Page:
When Las Vegas’ real estate market crashed more than a decade ago, job losses soared, and lenders foreclosed on homes all over the valley.
Today, the economy is in crisis again because of the coronavirus pandemic — but foreclosures are on pause, stopping what could have been an avalanche of repos.
Gov. Steve Sisolak signed an emergency order Sunday that temporarily freezes eviction and foreclosure proceedings involving residential or commercial real estate, with exceptions for people who pose a threat to others or to their property. It also bars late fees or penalties for nonpayment during the crisis.
Without the order, foreclosures could have soared. Las Vegas’ main financial engine, tourism, has effectively shut down, and early job losses have skyrocketed past Great Recession levels.
Despite the intervention, Las Vegas’ housing market is not in the clear. It’s still unknown how long businesses will remain closed, how fast they will staff up when the virus is no longer a threat and how many employers end up shuttered for good because of the outbreak.
Sisolak isn’t the only one giving homeowners a break as much of the country shuts down. Major banks have said borrowers can defer payments for 90 days.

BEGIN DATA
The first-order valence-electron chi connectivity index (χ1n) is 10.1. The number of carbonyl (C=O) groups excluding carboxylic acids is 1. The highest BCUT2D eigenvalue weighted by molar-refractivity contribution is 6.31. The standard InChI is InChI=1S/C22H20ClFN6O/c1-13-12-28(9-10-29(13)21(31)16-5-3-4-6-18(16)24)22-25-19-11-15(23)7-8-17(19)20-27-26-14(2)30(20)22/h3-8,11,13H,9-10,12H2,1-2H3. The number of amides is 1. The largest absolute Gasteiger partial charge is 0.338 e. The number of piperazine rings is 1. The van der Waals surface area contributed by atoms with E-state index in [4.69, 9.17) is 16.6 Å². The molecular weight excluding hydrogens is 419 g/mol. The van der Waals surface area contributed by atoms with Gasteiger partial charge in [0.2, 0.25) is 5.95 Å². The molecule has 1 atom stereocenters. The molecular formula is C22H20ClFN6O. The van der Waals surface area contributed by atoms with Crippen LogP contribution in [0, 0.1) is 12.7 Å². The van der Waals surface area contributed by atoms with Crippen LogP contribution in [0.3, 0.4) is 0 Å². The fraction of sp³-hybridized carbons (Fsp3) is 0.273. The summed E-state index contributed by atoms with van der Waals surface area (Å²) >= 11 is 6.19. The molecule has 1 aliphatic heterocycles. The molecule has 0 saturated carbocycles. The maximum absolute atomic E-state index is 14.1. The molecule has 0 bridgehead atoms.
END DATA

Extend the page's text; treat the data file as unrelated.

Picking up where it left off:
But it only seems fair, given that businesses have closed en masse, including on orders from Sisolak and other government leaders, to help contain the virus’s spread.
“We took our economy and shut it down, and we have the ability to put the economy back on track again once this virus has passed,” said broker Tom Blanchard, president of trade association Las Vegas Realtors.
So far, the fallout from the virus has been swift.
Around 71,940 initial unemployment insurance claims were filed statewide in the week ending March 28, second-highest in Nevada history behind the prior week’s record of nearly 92,300, according to the Nevada Department of Employment, Training and Rehabilitation.
Before the outbreak, the weekly record was 8,945 claims in January 2009 after the housing market crashed.
‘It was ridiculous’
After years of clawing back from the recession, Southern Nevada’s housing market and broader economy were on strong footing before the coronavirus hit. Locals could point to billions of dollars’ worth of real estate projects, tourism numbers were strong, home sales were surging, and foreclosures were evaporating.
Lenders repossessed roughly 1,500 homes in the Las Vegas area last year — down from 35,000 in 2009 alone during the recession, according to housing tracker Attom Data Solutions.
We will find out soon enough whether the outbreak’s aftershocks spark a foreclosure crisis in Las Vegas. But the valley does not want a repeat of the dark days from a decade or so ago when masses of homes emptied after the housing bubble burst, enabling a widespread squatter problem even as the market rebounded in later years.
At one point during the recession, Blanchard said, he sold around 400 bank-owned homes a month.
“It was ridiculous,” he said.